#1 A revival of Go Nagai’s seminal work
The Devilman series was a product of the early 70s and the most memorable part (to me, at least) of Go Nagai’s shift to more violent manga. The man’s an absolute legend who had no trouble courting controversy and pushing the limits of what society accepted from manga and anime.
While the franchise would continue to be relevant since then, with new novels, manga, and OVA’s, it would never again become as prevalent as it was during the run of its 39-episode TV series in 1972, but here we are in the late 2010s and Netflix, of all companies, brings us a 10-episode revival of Nagai’s story.
And Devilman Crybaby is more than just a remake with only a quarter of the runtime, as it also vastly modernizes the original story to be fitting for our current day. Characters use smartphones and computers, they draw information from the internet, and the way people communicate is different from how it was in the 70s. It might not sound important, but the result is a show that makes a lot of sense. For example, after been accidentally filmed transforming into the titular Devilman, main character Akira Fudo begins Googling his own name. The internet and communication even play a vital role in the story in ways that wouldn’t have made sense when Nagai first wrote it.
#2 The titular crybaby
Devilman is a story rooted in Christian elements. Demons are living alongside humans, taking over the bodies of those with sinful thoughts and bestowing them incredible powers. The exception to this is Akira Fudo, a teenager who was taken over by the demon Amon, but was able to restrain it and maintain his own mind.
As the demons begin to wage war on humans and the world plunges into chaos, Akira’s position is an interesting one. His powers could tip the scales of battle, either saving humanity or dooming it. The potential problem is that he is an absolute crybaby and a would-be hero with no concept of utilitarianism. I think a scene that sells his philosophy happens when a Demon is murdering people by the dozens in a frenzy and he still chooses to persuade it and rescue the possessed person. Many lives lost just to save one, technically-innocent person.
His reluctance towards violence clashes with his best friend Ryo Asuka, a man who always employs the most extreme measures possible to get results as soon as possible. He is a violent man, able to gun down demons in person and then slaughter any humans who witnessed it. As the story proceeds, it makes you question whether Ryo and Akira can save humanity together or will be forced into opposite sides of the conflict.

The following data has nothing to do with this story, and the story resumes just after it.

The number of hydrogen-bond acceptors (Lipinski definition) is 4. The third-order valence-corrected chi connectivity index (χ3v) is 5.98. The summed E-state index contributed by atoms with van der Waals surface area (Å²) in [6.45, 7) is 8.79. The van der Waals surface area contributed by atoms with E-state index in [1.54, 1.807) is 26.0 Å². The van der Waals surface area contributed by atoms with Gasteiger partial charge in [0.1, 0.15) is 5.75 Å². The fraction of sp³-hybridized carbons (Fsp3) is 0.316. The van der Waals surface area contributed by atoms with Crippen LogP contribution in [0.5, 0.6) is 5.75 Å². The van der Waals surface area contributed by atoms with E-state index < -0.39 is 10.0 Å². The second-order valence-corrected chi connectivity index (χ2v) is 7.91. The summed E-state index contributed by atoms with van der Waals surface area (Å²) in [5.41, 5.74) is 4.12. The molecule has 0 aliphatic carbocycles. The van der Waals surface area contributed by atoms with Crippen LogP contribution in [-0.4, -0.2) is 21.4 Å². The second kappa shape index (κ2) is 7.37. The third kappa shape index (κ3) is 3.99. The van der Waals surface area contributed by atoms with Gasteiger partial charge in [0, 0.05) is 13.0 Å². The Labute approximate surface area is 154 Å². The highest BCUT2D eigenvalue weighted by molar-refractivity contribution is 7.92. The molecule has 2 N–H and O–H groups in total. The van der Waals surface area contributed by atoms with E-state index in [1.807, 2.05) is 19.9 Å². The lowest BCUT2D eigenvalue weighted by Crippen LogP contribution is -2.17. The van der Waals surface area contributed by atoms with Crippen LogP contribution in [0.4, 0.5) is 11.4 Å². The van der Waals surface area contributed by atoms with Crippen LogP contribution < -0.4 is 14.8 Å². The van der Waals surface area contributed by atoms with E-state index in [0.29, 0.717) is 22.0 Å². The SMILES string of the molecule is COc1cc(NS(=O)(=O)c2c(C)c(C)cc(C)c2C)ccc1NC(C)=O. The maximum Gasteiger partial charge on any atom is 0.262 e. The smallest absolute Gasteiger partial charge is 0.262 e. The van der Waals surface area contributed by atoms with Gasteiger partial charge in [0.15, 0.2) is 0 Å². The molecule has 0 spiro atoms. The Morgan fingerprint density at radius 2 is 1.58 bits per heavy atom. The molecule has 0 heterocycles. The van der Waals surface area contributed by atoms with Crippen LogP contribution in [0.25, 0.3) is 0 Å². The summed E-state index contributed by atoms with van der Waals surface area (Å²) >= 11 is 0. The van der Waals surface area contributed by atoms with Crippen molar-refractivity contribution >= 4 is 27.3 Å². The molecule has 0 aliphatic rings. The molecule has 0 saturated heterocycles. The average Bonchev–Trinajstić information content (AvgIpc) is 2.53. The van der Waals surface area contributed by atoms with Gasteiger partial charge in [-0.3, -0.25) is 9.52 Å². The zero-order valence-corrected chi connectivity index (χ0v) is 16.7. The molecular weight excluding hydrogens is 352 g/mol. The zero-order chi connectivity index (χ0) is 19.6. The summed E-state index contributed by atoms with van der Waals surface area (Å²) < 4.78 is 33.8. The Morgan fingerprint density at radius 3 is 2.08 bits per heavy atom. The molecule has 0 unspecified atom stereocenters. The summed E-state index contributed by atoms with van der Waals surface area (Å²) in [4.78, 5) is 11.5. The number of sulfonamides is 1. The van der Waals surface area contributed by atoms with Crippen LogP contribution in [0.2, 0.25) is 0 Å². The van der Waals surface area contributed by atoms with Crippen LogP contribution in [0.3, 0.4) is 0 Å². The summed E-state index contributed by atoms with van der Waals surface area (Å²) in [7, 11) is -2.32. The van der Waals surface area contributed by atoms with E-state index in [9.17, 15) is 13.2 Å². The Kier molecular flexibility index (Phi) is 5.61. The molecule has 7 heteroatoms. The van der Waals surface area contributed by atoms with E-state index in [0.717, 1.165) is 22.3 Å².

#3 The rap scenes
The world of Devilman is a cold, hard place, even before demons turn up to devour people in the alleys. To make this clear to the viewer, Devilman Crybaby neglects the ancient rule of “show, don’t tell” by turning the narration into song.
A group of youngsters at the bottom of society hangs out at the city docks and share their frustrations with the world through rapping. These guys start off as side-characters, but get so much screen time that they become way too memorable and likable to be branded as such. I don’t even like rap music, yet still enjoyed how good of a job they did with it in this show. A minor frustration is that they didn’t dub all of the raps to English. The Japanese versions are fine as they are, it’s just that it makes for an abrupt switch to suddenly hear a different language and have to read subtitles.
#4 The stylistic look
Devilman Crybaby constantly resided in this grey area where I was never entirely sure if I was looking at something deliberately experimental or if the art was just being held together with spit and crossed fingers. This is far from a top tier production and certainly doesn’t approach the quality of, say, 2000’s The Apocalypse of Devilman. However, the show then turns this around by having such great surreal and demonic visuals that it had me doubting whether the shoddier scenes were intentionally made so the art-style as a whole would be more flexible. The answer is probably no.
Crybaby struggles to hold up when it wants to slow down, with particularly the track & field running scenes being awkward and nearly unbearable to watch. When it dips into the demonic themes, that is when the visuals come to life. Imaginative transformations, colorful scenes that distort in a drug-fuelled haze, and even big battles between powerful creatures. Once you get a taste of these excellent moments, it becomes much easier to forgive the show’s low points and you may even find the art-style growing on you.
#5 Violence, sex, and more violence
And while it feels redundant to point this out, Devilman Crybaby is still incredibly violent and filled with sex, drugs, and everything else that made the original story controversial. In fact, that Netflix picked up the Devilman license is perhaps the only reason we actually got a new Devilman show.
Devilman Crybaby would not pass the TV broadcasting standards in Japan without heavy censoring and cutting a whole bunch of stuff out. Netflix, however, doesn’t give a toss. Give it a 16+ rating and off it goes! Full frontal nudity, dismemberment, beheadings, organs getting ripped out, it’s fantastic and not something you regularly get to see in series-length anime.
At the same time, it’s violence and sex that doesn’t feel deliberately edgy and forced in. Devilman Crybaby isn’t trying to keep up the shock value, its implementation and use of sex, drugs, and violence is always consistent with the tone of the story and used where it’s fitting. The fact that it fits in almost all the time is just a nice extra.